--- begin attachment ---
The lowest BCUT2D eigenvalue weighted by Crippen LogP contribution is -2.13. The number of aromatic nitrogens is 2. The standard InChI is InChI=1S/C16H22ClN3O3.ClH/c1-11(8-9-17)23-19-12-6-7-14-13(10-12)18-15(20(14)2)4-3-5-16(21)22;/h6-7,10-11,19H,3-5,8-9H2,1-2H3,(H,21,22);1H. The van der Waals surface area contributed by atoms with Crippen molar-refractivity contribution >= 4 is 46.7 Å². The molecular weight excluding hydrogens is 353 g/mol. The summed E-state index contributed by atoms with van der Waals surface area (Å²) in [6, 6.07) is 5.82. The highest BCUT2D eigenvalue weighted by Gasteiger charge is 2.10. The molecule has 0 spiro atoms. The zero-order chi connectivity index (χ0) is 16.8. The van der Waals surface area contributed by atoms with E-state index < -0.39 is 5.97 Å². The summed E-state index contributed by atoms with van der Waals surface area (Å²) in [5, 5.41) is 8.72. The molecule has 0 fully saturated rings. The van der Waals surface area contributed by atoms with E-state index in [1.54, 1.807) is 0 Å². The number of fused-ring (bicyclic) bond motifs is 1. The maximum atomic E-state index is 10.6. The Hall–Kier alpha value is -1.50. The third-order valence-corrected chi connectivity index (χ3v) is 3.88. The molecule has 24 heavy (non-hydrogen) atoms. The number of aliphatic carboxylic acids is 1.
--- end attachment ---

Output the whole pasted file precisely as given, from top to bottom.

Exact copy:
The lowest BCUT2D eigenvalue weighted by Crippen LogP contribution is -2.13. The number of aromatic nitrogens is 2. The standard InChI is InChI=1S/C16H22ClN3O3.ClH/c1-11(8-9-17)23-19-12-6-7-14-13(10-12)18-15(20(14)2)4-3-5-16(21)22;/h6-7,10-11,19H,3-5,8-9H2,1-2H3,(H,21,22);1H. The van der Waals surface area contributed by atoms with Crippen molar-refractivity contribution >= 4 is 46.7 Å². The molecular weight excluding hydrogens is 353 g/mol. The summed E-state index contributed by atoms with van der Waals surface area (Å²) in [6, 6.07) is 5.82. The highest BCUT2D eigenvalue weighted by Gasteiger charge is 2.10. The molecule has 0 spiro atoms. The zero-order chi connectivity index (χ0) is 16.8. The van der Waals surface area contributed by atoms with E-state index < -0.39 is 5.97 Å². The summed E-state index contributed by atoms with van der Waals surface area (Å²) in [5, 5.41) is 8.72. The molecule has 0 fully saturated rings. The van der Waals surface area contributed by atoms with E-state index in [1.54, 1.807) is 0 Å². The number of fused-ring (bicyclic) bond motifs is 1. The maximum atomic E-state index is 10.6. The Hall–Kier alpha value is -1.50. The third-order valence-corrected chi connectivity index (χ3v) is 3.88. The molecule has 24 heavy (non-hydrogen) atoms. The number of aliphatic carboxylic acids is 1.